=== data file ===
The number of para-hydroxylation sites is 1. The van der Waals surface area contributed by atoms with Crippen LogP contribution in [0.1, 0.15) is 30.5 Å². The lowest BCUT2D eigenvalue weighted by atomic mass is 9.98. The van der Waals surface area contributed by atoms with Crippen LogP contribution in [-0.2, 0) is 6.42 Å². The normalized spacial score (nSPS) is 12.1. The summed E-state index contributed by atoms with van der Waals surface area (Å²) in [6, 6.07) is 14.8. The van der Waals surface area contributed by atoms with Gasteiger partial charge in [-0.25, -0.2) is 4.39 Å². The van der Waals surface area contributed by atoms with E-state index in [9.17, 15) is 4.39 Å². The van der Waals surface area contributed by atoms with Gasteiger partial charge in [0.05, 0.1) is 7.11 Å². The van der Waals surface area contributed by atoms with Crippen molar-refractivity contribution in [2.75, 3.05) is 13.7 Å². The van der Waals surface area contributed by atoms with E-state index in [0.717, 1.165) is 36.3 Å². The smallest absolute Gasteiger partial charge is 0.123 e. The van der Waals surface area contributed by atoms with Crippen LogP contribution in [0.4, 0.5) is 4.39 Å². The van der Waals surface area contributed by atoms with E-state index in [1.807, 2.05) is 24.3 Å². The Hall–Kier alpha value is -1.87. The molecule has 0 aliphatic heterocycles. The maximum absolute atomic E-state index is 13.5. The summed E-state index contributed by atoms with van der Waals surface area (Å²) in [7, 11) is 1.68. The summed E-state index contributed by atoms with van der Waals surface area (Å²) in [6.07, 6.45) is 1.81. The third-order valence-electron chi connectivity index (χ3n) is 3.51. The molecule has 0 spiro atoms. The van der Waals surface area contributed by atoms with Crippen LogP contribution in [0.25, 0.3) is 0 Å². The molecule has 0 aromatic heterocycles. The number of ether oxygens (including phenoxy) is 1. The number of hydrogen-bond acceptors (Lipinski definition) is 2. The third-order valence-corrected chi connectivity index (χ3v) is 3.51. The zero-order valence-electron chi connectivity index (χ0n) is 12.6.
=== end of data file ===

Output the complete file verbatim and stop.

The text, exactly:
The number of para-hydroxylation sites is 1. The van der Waals surface area contributed by atoms with Crippen LogP contribution in [0.1, 0.15) is 30.5 Å². The lowest BCUT2D eigenvalue weighted by atomic mass is 9.98. The van der Waals surface area contributed by atoms with Crippen LogP contribution in [-0.2, 0) is 6.42 Å². The normalized spacial score (nSPS) is 12.1. The summed E-state index contributed by atoms with van der Waals surface area (Å²) in [6, 6.07) is 14.8. The van der Waals surface area contributed by atoms with Gasteiger partial charge in [-0.25, -0.2) is 4.39 Å². The van der Waals surface area contributed by atoms with E-state index in [9.17, 15) is 4.39 Å². The van der Waals surface area contributed by atoms with Gasteiger partial charge in [0.05, 0.1) is 7.11 Å². The van der Waals surface area contributed by atoms with Crippen molar-refractivity contribution in [2.75, 3.05) is 13.7 Å². The van der Waals surface area contributed by atoms with E-state index in [0.717, 1.165) is 36.3 Å². The smallest absolute Gasteiger partial charge is 0.123 e. The van der Waals surface area contributed by atoms with Crippen LogP contribution in [0.4, 0.5) is 4.39 Å². The van der Waals surface area contributed by atoms with E-state index in [1.807, 2.05) is 24.3 Å². The Hall–Kier alpha value is -1.87. The molecule has 0 aliphatic heterocycles. The maximum absolute atomic E-state index is 13.5. The summed E-state index contributed by atoms with van der Waals surface area (Å²) in [7, 11) is 1.68. The summed E-state index contributed by atoms with van der Waals surface area (Å²) in [6.07, 6.45) is 1.81. The third-order valence-electron chi connectivity index (χ3n) is 3.51. The molecule has 0 spiro atoms. The van der Waals surface area contributed by atoms with Crippen LogP contribution in [0.25, 0.3) is 0 Å². The molecule has 0 aromatic heterocycles. The number of ether oxygens (including phenoxy) is 1. The number of hydrogen-bond acceptors (Lipinski definition) is 2. The third-order valence-corrected chi connectivity index (χ3v) is 3.51. The zero-order valence-electron chi connectivity index (χ0n) is 12.6.